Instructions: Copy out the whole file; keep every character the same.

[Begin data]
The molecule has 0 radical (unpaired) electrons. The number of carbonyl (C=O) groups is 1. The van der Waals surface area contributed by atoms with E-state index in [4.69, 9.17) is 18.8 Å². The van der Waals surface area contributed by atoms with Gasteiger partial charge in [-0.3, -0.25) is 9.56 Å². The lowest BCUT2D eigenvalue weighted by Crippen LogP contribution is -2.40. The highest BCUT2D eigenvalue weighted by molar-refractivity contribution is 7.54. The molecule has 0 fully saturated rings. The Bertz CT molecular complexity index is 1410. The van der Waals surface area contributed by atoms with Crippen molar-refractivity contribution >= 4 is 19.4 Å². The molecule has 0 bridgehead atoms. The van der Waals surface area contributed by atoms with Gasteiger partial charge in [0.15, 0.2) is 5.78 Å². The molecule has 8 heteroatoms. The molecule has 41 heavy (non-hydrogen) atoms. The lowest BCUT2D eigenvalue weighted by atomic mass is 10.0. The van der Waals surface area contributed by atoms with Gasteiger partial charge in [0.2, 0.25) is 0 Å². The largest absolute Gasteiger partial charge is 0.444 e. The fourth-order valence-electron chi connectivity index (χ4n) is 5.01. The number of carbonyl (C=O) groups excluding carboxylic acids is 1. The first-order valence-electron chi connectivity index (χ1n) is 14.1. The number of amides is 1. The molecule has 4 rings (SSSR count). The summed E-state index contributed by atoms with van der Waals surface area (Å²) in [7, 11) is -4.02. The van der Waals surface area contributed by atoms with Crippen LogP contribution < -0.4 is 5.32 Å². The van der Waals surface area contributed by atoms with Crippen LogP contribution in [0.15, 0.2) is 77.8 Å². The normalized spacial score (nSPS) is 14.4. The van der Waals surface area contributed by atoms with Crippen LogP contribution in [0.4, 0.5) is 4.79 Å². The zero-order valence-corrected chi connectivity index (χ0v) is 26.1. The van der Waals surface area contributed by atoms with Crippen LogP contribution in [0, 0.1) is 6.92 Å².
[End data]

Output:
The molecule has 0 radical (unpaired) electrons. The number of carbonyl (C=O) groups is 1. The van der Waals surface area contributed by atoms with E-state index in [4.69, 9.17) is 18.8 Å². The van der Waals surface area contributed by atoms with Gasteiger partial charge in [-0.3, -0.25) is 9.56 Å². The lowest BCUT2D eigenvalue weighted by Crippen LogP contribution is -2.40. The highest BCUT2D eigenvalue weighted by molar-refractivity contribution is 7.54. The molecule has 0 fully saturated rings. The Bertz CT molecular complexity index is 1410. The van der Waals surface area contributed by atoms with Crippen molar-refractivity contribution >= 4 is 19.4 Å². The molecule has 0 bridgehead atoms. The van der Waals surface area contributed by atoms with Gasteiger partial charge in [0.15, 0.2) is 5.78 Å². The molecule has 8 heteroatoms. The molecule has 41 heavy (non-hydrogen) atoms. The lowest BCUT2D eigenvalue weighted by atomic mass is 10.0. The van der Waals surface area contributed by atoms with Gasteiger partial charge in [0.2, 0.25) is 0 Å². The largest absolute Gasteiger partial charge is 0.444 e. The fourth-order valence-electron chi connectivity index (χ4n) is 5.01. The number of carbonyl (C=O) groups excluding carboxylic acids is 1. The first-order valence-electron chi connectivity index (χ1n) is 14.1. The number of amides is 1. The molecule has 4 rings (SSSR count). The summed E-state index contributed by atoms with van der Waals surface area (Å²) in [7, 11) is -4.02. The van der Waals surface area contributed by atoms with Crippen LogP contribution < -0.4 is 5.32 Å². The van der Waals surface area contributed by atoms with Crippen LogP contribution in [0.15, 0.2) is 77.8 Å². The normalized spacial score (nSPS) is 14.4. The van der Waals surface area contributed by atoms with Crippen LogP contribution in [0.4, 0.5) is 4.79 Å². The zero-order valence-corrected chi connectivity index (χ0v) is 26.1. The van der Waals surface area contributed by atoms with Crippen LogP contribution in [0, 0.1) is 6.92 Å².